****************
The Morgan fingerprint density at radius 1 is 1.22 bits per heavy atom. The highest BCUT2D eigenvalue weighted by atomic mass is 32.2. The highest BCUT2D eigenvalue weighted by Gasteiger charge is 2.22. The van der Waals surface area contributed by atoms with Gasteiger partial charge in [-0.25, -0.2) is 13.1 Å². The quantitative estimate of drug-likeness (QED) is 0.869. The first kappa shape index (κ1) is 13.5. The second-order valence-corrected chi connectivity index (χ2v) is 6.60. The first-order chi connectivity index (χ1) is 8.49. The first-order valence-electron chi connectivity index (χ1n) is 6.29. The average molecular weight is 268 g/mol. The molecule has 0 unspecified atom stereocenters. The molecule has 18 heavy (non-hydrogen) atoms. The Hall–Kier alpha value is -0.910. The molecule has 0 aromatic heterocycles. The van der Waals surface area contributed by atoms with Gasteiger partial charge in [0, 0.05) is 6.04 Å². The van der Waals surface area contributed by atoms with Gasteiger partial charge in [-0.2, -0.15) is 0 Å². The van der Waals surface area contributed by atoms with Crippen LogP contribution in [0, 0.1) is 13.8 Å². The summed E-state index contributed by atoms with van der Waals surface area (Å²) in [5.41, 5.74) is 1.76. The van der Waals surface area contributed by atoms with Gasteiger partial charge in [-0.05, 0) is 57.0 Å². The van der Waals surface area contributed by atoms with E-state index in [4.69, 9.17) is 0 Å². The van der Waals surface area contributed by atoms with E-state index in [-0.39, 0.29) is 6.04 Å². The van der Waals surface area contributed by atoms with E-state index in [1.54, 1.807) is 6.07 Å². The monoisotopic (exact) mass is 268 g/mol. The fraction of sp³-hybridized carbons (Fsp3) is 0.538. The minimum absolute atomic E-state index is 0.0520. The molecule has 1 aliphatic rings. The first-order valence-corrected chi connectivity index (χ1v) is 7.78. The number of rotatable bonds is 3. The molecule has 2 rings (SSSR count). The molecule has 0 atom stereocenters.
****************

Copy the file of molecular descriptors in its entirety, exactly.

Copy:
The Morgan fingerprint density at radius 1 is 1.22 bits per heavy atom. The highest BCUT2D eigenvalue weighted by atomic mass is 32.2. The highest BCUT2D eigenvalue weighted by Gasteiger charge is 2.22. The van der Waals surface area contributed by atoms with Gasteiger partial charge in [-0.25, -0.2) is 13.1 Å². The quantitative estimate of drug-likeness (QED) is 0.869. The first kappa shape index (κ1) is 13.5. The second-order valence-corrected chi connectivity index (χ2v) is 6.60. The first-order chi connectivity index (χ1) is 8.49. The first-order valence-electron chi connectivity index (χ1n) is 6.29. The average molecular weight is 268 g/mol. The molecule has 0 unspecified atom stereocenters. The molecule has 18 heavy (non-hydrogen) atoms. The Hall–Kier alpha value is -0.910. The molecule has 0 aromatic heterocycles. The van der Waals surface area contributed by atoms with Gasteiger partial charge in [0, 0.05) is 6.04 Å². The van der Waals surface area contributed by atoms with Gasteiger partial charge in [-0.2, -0.15) is 0 Å². The van der Waals surface area contributed by atoms with Crippen LogP contribution in [0, 0.1) is 13.8 Å². The summed E-state index contributed by atoms with van der Waals surface area (Å²) in [5.41, 5.74) is 1.76. The van der Waals surface area contributed by atoms with Gasteiger partial charge in [-0.05, 0) is 57.0 Å². The van der Waals surface area contributed by atoms with E-state index in [4.69, 9.17) is 0 Å². The van der Waals surface area contributed by atoms with E-state index in [-0.39, 0.29) is 6.04 Å². The van der Waals surface area contributed by atoms with E-state index in [1.54, 1.807) is 6.07 Å². The monoisotopic (exact) mass is 268 g/mol. The fraction of sp³-hybridized carbons (Fsp3) is 0.538. The minimum absolute atomic E-state index is 0.0520. The molecule has 1 aliphatic rings. The first-order valence-corrected chi connectivity index (χ1v) is 7.78. The number of rotatable bonds is 3. The molecule has 2 rings (SSSR count). The molecule has 0 atom stereocenters.